Posted on Jan 28, 2020, 5 p.m.
A recent annual study has revealed that American adults are sleeping less than 6 hours a night, that is 47 minutes less than they did during 2018; 105 report terrible nights of sleeping on average during 2019 which is up from 99 during 2018.
Sleep appears to have become increasingly hard for many Americans according to the findings of the recent survey of 2,000 adults regarding their sleeping habits, satisfaction and frequency which was conducted by OnePoll and commissioned by Mattress Firm.
There was a decrease in total average sleep time for Americans, most can’t even log a solid 6 hours. In 2018 the average respondent reported sleeping 6 hours and 17 minutes per night, jump to 2019 that average decreased to being only 5 hours and 30 minutes per night, if this trend continues 2020 could be even worse.
The average is well under the recommended 8 hours of sleep, but apparently the lack of sleep is not from lack of trying to attain a good night of sleep. In 2019 the average respondent said they would be willing to pay at least $316.61 just to get one full night of perfect sleep, this is up from $290 in 2018.
All in the annual survey found that 1 in 4 Americans slept poorly in 2019 consistently, averaging 105 terrible nights of sleep compared to 99 in the previous year. Americans took more naps in 2019 averaging 155 afternoon naps compared to 93 in 2018. Many even had trouble napping with 102 reporting failed naps.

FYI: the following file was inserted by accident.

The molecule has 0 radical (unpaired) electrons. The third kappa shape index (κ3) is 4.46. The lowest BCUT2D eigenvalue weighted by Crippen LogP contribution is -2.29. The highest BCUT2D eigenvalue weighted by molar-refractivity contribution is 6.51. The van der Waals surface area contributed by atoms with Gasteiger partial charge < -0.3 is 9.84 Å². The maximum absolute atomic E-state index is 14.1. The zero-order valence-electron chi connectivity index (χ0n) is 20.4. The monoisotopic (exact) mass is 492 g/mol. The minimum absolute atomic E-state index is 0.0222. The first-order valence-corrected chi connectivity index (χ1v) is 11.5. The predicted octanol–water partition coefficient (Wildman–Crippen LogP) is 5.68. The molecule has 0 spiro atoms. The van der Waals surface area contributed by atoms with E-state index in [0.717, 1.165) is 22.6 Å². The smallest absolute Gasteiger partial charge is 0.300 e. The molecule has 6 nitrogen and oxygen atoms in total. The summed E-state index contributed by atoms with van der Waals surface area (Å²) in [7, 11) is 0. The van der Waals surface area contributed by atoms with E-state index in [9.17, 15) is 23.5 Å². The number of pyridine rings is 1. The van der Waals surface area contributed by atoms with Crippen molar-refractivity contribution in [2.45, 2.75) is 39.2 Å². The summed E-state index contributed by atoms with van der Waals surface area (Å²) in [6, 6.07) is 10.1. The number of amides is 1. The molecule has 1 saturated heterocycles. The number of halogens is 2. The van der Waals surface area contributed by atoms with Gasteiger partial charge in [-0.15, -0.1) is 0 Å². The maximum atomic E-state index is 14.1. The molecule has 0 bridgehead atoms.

Americans were able to enjoy 120 good nights of sleep which was defined as falling asleep quickly and not waking until the morning. Those who slept on their backs tended to sleep better, in both 2018 and 2019 those who typically slept on their backs were found to enjoy a more consistent sleep pattern. Sleeping on one side was found to be the most common sleeping position, but those who did also appeared to have the most trouble falling asleep.
Sleeping along side of a pet was found to promote a better night of sleep; 7 in 10 reported sleeping with a pet constantly experiencing perfectly well rest which is a 24% increase over those who slept perfectly well without a pet.
Apps and devices that track sleeping are becoming increasingly popular but 70% of those in this survey report not using such technology.
“I recommend practicing a bedtime routine – even something as simple as putting on a sleep mask each night, reading in bed for 20 minutes or practicing the same shower routine at the same time every night – signals to your brain it’s time to hit the hay,” says Dr. Sujay Kansagra, a sleep health expert. “Creating a bedtime routine that lasts for 20-30 minutes and sticking to that routine can make all the difference in your energy, productivity and mood.”
Many people follow rituals before going to bed, the top 10 were found to be: reading at 43%; watching TV at 42%; taking a supplement at 36%; taking a bath/shower 36%; warm milk 36%; meditating 36%; sex 29%; planning the next day 26%; tea 25%; and 23% use a background sound machine.
Some people reported using their mobile devices in bed for an average of 12.5 minutes while in bed, but most experts agree on staying away from devices before and while in bed:
“Your bed should be reserved for sweet dreams only – not tossing and turning all night due to distractions, such as noise and light,” comments Dr. Kansagra. “Bright light, such as electronics or outside lighting, can decrease the body’s production of a natural sleep hormone, melatonin, and leave you feeling wide awake.”
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This article is not intended to provide medical diagnosis, advice, treatment, or endorsement.